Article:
The divergence of disciplines and their utter failure to converge to a spire of wisdom from where man can contemplate the world, himself and the destiny of both, and the aggressive denial of all values by a reductionist scientism have contributed to the steady diminishment of man and brough him to the brink of annihilation in nuclear holocaust or ecological attrition. Formidable as the task is, if man and his values are to survive, there is no other option but to attempt a other option but to attempt a concept-by-concept reconstruction of the foundations of certitude, This is what Krishna Chaitanya has attempted in his pentalogy on the philosophy of freedom.
In The Physics and Chemistry of Freedom, he showed that self-determination is an intrinsic property of matter even at the paticle level, by revealing the implications of quantum physics. The Biology of Freedom revealed the enhancement of the capacity for self-determination. The Psychology of Freedom answered the creeds that deny the mind, or reduce it to a mechanism, or regard it as a mask worn by the irrational. The Sociology of Freedom examined the conditions for the fulfilment of freedom and the realization of values in group living.
And now, in Freedom and Transcendence. Krishna Chaitanya explores the intimations from the beginnings world, of history, which may be relevant for man's self-fulfilment in history. The threads of reconstructive reasoning from all the previous volumes are gathered up here to weave a net of meaning which can capture an insight that may yet redeem a fast disintegrating world.
Described by national periodicals as "one of the most original and stimulating minds writing in the subcontinent today" and as "our nearest approximation to the Renaissance man, versatile in interests and depth of learning" Krishna Chaitanya (b. 1918 in Kerala) is the author of over thirty books, the major categories being a ten volume history of world literature in English and several Indian languages; Sanskrit classics retold for children; and a five volume philosophy of freedom of which this is the concluding volume. In 1964 he was given a special award by the Kerala Sahitya Academy, and was invited as a "Critic of Ideas" by the Institute of International Education, New York, for a six month. His book got the Federation of Indian Publishers' Award for the best Children's book published during the International Year of the Child. As Vice-President, Chairman or member of functional committees, he has been associated with many organisations like the All India Five Arts and Crafts Society, the Camera Society of India, the Indian Council for Cultural Relations, India International Centre, National Museum, National Gallery of Modern Art, Sangeet Natak Akademi, Authors Guild of India. His philosophy of freedom has been compared by critics to the work of Thomas Aquinas, Herbert Spencer, Bergson, Teilhard de Chardin and Whitehead. For the final volume the present work, he was given a Jawaharlal Nehru Fellowship.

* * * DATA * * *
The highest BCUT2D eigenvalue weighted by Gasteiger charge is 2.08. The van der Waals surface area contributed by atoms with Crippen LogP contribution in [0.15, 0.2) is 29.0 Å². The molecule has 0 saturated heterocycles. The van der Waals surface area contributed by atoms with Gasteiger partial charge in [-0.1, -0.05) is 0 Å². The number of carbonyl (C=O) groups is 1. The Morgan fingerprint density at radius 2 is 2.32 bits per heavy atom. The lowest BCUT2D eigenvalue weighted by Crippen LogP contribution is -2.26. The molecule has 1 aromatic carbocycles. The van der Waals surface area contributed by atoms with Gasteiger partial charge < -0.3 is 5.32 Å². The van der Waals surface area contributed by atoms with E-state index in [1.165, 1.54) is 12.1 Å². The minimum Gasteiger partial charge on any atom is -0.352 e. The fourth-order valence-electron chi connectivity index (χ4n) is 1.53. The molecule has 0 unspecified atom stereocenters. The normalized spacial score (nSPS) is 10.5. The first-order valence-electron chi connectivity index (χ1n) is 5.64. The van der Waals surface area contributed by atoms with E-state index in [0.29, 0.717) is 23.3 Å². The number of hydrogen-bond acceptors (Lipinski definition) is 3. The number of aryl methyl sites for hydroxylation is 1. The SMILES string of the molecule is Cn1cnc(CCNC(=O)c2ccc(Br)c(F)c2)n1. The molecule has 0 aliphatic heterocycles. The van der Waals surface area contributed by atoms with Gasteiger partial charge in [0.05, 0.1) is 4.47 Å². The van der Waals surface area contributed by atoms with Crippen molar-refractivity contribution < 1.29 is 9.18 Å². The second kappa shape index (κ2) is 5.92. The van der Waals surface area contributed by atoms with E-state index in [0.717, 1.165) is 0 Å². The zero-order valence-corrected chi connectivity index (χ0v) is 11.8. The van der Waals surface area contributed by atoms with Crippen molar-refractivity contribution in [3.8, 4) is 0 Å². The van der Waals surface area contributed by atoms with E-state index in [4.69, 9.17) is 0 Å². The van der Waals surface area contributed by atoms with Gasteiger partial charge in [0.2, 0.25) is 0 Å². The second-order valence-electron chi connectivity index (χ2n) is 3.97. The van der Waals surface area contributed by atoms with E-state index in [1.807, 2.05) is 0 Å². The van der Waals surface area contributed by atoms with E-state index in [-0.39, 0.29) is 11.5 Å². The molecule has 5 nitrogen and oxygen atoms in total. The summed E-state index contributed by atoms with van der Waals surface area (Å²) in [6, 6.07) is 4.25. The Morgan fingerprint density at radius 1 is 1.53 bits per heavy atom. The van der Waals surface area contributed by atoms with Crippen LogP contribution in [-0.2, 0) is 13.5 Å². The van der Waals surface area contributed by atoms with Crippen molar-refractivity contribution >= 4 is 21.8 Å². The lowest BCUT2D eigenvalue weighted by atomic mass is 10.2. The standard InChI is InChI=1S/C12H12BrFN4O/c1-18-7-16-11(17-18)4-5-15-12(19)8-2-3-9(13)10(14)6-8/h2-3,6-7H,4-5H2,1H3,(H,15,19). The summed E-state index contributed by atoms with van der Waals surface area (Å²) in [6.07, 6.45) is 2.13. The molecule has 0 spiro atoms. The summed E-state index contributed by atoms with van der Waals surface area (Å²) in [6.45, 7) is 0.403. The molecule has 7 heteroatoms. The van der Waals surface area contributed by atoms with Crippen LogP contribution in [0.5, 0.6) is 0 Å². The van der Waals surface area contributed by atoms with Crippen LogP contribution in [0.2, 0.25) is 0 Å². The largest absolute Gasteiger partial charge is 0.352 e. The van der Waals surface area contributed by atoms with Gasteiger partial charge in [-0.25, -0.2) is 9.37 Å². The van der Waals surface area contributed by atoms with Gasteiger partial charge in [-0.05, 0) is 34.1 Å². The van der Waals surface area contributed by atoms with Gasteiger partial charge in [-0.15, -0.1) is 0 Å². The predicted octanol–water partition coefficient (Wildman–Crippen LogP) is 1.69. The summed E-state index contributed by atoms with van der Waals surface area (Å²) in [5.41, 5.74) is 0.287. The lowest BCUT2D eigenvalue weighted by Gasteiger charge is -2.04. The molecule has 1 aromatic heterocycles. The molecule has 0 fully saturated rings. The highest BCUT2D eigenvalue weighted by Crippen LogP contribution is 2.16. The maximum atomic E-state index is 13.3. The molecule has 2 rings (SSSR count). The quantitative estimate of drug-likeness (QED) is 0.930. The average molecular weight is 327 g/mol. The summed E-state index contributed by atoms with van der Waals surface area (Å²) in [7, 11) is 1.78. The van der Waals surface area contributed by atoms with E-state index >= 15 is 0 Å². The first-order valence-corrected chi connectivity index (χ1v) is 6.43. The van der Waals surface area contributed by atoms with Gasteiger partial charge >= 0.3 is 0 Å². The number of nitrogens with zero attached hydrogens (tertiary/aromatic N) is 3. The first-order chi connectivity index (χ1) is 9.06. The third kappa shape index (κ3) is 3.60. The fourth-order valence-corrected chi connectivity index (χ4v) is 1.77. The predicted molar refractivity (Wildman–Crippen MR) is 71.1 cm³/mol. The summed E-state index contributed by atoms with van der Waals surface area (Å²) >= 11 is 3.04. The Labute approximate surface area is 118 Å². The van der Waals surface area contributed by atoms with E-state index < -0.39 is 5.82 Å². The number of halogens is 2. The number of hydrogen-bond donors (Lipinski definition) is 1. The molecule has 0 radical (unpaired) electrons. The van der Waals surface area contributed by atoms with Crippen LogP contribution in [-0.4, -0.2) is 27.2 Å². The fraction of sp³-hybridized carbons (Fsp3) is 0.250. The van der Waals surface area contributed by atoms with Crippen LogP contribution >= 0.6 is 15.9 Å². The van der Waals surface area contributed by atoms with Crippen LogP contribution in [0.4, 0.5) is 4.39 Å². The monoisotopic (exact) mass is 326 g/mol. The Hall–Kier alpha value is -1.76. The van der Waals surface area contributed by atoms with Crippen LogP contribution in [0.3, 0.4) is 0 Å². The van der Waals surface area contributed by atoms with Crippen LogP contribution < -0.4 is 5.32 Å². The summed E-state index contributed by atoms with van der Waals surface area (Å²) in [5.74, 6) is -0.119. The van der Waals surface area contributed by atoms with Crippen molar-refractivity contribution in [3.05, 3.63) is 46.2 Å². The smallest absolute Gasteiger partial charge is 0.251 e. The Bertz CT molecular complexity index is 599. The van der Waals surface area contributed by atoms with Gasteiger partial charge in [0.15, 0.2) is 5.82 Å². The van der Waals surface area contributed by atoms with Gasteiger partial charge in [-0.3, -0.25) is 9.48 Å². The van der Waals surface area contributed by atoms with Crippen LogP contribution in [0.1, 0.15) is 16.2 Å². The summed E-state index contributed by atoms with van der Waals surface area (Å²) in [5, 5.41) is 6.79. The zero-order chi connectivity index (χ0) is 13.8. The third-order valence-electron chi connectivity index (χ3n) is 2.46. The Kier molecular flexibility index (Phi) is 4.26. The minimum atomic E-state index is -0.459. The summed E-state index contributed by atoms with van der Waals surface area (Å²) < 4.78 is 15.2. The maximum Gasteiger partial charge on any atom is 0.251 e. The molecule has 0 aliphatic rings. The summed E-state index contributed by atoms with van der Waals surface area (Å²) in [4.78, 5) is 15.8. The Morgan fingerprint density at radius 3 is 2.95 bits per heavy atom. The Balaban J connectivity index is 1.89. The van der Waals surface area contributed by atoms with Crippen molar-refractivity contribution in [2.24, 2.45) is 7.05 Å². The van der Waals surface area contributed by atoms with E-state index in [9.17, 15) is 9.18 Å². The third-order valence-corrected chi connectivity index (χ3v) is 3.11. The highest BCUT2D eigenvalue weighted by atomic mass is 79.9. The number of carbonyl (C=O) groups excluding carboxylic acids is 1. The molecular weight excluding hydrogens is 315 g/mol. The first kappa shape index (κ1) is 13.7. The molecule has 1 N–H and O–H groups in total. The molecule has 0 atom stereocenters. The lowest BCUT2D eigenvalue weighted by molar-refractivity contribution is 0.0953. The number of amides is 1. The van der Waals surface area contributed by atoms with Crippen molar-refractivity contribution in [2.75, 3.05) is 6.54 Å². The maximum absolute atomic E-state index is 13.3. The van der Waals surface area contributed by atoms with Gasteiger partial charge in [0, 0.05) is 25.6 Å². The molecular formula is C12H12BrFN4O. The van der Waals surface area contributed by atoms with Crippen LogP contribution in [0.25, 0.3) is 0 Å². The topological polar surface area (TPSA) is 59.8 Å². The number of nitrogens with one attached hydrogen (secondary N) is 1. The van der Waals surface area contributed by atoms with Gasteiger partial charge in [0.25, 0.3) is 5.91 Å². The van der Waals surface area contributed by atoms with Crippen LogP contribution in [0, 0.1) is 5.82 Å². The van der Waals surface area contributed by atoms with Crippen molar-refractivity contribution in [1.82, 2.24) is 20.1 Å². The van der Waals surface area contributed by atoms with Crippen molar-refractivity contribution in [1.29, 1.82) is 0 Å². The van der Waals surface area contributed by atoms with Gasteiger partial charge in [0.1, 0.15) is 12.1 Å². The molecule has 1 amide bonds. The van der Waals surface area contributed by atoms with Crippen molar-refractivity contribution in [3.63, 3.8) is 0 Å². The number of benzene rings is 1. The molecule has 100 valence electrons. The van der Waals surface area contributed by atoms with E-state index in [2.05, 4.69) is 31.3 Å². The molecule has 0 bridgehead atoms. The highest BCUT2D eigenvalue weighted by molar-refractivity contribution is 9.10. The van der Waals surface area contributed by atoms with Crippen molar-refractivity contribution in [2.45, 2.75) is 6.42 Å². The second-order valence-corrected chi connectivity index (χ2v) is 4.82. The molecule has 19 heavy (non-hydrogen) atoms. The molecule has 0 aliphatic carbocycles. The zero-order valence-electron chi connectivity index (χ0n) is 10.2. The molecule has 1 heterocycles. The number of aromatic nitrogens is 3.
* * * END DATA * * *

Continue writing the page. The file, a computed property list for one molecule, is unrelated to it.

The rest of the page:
This is the final volume of the pentalogy on the philosophy of freedom which commenced with The Physics and Chemistry of Freedom.
For several centuries now, every discipline has been contributing to a steady 'diminishment of man', to borrow an apocalyptic idiom from Archibald Macleish. With a void as the hollow interiority of man, his skill in action in the world rapidly failed to conserve him and the world in health. It has become pointless and rather stupid to talk about the possible divinisation of man, for the more urgent problem is that of sheer survival. If we do not suffocate to death in polluted filth first, we can look forward to be incinerated alive in a nuclear holocaust. The arsenals of the world have enough nuclear armament to blow everyone off the earth twelve times over. As Simone Weil said, 'waiting for that which is to come is no longer a matter of hope, but of anguish.